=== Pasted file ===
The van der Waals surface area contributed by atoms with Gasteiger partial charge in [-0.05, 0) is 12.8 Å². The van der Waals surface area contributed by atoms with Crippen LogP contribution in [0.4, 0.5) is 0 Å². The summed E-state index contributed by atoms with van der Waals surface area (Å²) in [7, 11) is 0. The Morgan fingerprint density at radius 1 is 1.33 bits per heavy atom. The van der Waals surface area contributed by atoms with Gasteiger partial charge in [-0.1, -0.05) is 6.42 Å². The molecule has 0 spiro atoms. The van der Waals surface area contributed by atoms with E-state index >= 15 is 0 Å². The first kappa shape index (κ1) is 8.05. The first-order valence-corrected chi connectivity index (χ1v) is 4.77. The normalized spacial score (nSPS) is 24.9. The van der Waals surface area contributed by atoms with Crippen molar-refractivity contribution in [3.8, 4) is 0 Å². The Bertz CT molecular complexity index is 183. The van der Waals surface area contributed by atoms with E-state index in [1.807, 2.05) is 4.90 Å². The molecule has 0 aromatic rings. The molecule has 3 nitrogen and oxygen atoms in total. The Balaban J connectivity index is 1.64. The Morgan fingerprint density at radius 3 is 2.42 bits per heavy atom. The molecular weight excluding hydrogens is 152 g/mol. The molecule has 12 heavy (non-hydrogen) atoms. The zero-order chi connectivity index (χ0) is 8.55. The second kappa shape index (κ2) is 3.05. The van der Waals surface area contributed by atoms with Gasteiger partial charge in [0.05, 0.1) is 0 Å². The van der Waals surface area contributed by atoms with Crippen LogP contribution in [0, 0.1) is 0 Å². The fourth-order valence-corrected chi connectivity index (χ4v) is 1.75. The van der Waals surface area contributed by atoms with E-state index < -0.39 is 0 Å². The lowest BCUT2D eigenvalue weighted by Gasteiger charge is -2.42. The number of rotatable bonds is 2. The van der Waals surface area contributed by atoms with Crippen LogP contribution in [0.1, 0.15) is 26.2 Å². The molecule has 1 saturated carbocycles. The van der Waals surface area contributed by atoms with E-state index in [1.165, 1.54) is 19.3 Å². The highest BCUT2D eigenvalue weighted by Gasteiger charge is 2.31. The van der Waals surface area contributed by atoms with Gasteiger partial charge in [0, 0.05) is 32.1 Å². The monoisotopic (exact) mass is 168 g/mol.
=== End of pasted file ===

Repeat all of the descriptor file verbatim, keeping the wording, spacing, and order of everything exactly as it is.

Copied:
The van der Waals surface area contributed by atoms with Gasteiger partial charge in [-0.05, 0) is 12.8 Å². The van der Waals surface area contributed by atoms with Crippen LogP contribution in [0.4, 0.5) is 0 Å². The summed E-state index contributed by atoms with van der Waals surface area (Å²) in [7, 11) is 0. The Morgan fingerprint density at radius 1 is 1.33 bits per heavy atom. The van der Waals surface area contributed by atoms with Gasteiger partial charge in [-0.1, -0.05) is 6.42 Å². The molecule has 0 spiro atoms. The van der Waals surface area contributed by atoms with E-state index >= 15 is 0 Å². The first kappa shape index (κ1) is 8.05. The first-order valence-corrected chi connectivity index (χ1v) is 4.77. The normalized spacial score (nSPS) is 24.9. The van der Waals surface area contributed by atoms with Crippen molar-refractivity contribution in [3.8, 4) is 0 Å². The Bertz CT molecular complexity index is 183. The van der Waals surface area contributed by atoms with E-state index in [1.807, 2.05) is 4.90 Å². The molecule has 0 aromatic rings. The molecule has 3 nitrogen and oxygen atoms in total. The Balaban J connectivity index is 1.64. The Morgan fingerprint density at radius 3 is 2.42 bits per heavy atom. The molecular weight excluding hydrogens is 152 g/mol. The molecule has 12 heavy (non-hydrogen) atoms. The zero-order chi connectivity index (χ0) is 8.55. The second kappa shape index (κ2) is 3.05. The van der Waals surface area contributed by atoms with Gasteiger partial charge in [0.05, 0.1) is 0 Å². The van der Waals surface area contributed by atoms with Crippen LogP contribution in [0, 0.1) is 0 Å². The fourth-order valence-corrected chi connectivity index (χ4v) is 1.75. The van der Waals surface area contributed by atoms with E-state index < -0.39 is 0 Å². The lowest BCUT2D eigenvalue weighted by Gasteiger charge is -2.42. The number of rotatable bonds is 2. The van der Waals surface area contributed by atoms with Crippen LogP contribution in [0.1, 0.15) is 26.2 Å². The molecule has 1 saturated carbocycles. The van der Waals surface area contributed by atoms with E-state index in [1.165, 1.54) is 19.3 Å². The highest BCUT2D eigenvalue weighted by Gasteiger charge is 2.31. The van der Waals surface area contributed by atoms with Gasteiger partial charge in [0, 0.05) is 32.1 Å². The monoisotopic (exact) mass is 168 g/mol.